“For all its material advantages, the sedentary life has left us… Edgy. Unfulfilled. Even after 400 hundred generations in villages and cities, we haven’t forgotten. The open road still softly calls like a nearly forgotten song of childhood.”
We are ever reminded and ever forgetful of how small this earth of ours is. Or perhaps more importantly, how small we are. Our bodies, our lives — specks of dust in an ceaseless sea of black sky and burning stars. Our little hearts yearn to scoop the whole of this world up and hold it in our bodies with experience and memory. At least mine does. My heart expands and contracts in hopes of reaching further and further out with each beat to pull more of the world in. Cuba, India, the salt flats, desert brush, Sri Lanka, Iran, white sand, Berlin, the Great Wall — I want them all to be a part of me. They are so far and so big in my mind. But then, I look up at that forever sky and I am tiny. My cities and dreams are tiny. I want the universe.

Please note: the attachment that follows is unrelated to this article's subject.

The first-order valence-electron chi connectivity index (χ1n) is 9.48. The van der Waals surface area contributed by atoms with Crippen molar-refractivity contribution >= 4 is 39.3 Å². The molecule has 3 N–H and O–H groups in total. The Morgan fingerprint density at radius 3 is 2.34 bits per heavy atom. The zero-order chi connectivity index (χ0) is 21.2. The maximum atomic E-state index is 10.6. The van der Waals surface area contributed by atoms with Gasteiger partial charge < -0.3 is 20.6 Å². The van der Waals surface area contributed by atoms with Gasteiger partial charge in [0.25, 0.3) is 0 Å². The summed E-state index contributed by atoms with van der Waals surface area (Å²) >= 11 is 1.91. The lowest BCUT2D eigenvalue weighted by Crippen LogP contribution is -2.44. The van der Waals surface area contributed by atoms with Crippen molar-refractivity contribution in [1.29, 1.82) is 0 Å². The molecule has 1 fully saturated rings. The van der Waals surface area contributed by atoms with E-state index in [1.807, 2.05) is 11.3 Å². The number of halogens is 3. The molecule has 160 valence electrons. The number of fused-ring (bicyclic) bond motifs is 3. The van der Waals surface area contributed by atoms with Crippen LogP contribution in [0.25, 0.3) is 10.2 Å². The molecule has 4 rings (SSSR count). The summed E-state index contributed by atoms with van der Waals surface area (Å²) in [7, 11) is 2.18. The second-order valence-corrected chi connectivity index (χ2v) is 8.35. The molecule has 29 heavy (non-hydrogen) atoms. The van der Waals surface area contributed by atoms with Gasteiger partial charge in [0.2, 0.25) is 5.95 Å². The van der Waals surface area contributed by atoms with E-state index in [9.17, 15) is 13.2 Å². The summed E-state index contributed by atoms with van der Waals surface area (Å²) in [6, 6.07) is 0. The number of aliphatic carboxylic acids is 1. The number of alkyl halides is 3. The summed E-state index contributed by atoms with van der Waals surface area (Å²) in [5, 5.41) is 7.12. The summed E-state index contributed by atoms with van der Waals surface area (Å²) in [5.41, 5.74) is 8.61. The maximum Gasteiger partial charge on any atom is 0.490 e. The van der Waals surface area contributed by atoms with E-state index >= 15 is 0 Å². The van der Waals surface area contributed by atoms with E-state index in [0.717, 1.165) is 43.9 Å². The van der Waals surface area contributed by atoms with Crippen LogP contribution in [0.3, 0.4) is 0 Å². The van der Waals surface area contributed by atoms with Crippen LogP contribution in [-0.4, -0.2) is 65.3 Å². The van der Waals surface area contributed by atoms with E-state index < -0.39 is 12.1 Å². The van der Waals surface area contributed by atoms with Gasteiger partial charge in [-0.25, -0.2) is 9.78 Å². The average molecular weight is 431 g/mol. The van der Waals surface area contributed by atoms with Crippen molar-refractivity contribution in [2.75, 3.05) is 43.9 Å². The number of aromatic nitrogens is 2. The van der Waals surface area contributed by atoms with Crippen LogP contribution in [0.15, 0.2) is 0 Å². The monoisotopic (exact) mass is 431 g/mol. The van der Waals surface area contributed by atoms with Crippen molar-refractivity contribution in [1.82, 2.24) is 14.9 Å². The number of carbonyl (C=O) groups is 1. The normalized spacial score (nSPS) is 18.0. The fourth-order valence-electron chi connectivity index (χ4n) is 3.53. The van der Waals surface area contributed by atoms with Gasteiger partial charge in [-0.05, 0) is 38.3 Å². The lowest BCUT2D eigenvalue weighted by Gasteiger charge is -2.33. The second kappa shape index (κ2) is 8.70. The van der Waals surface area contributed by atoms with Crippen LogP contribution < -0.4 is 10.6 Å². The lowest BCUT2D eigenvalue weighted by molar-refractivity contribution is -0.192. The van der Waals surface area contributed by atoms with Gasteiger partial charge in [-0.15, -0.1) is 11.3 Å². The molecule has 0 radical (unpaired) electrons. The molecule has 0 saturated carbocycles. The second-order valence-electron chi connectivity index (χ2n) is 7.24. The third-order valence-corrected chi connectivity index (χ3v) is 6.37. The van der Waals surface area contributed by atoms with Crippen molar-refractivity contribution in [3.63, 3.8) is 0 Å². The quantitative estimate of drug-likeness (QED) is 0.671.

Carl Sagan seems to have been driven by this want the most. He devoted his life to the cosmos and the stars, to this big, great beyond. He wrote 600 articles on related topics, was author, co-author or editor to over 20 books, and narrated with his soothing voice the 1980 show Cosmos, which he also co-wrote. Now, Sagan’s voice posthumously adorns the vast and imaginative video recently created by animator and visual artist Erik Wernquist. And it’s beautiful.
The video depicts recreations of real places in the solar system and inserts man into the imagery. As Wernquist puts it: “The idea of the film is primarily to show a glimpse of the fantastic and beautiful nature that surrounds us on our neighboring worlds – and above all, how it might appear to us if we were there.” Accompanied by audio excerpts from Sagan’s Pale Blue Dot, Wernquist has not only created an image of the future of space, but has hit upon the crux of humanity’s desire for adventure: it is and always has been about finding the unknown, reaffirming that tried and true mantra: it’s about the journey, not the destination.
We are wanderers. This we won’t forget.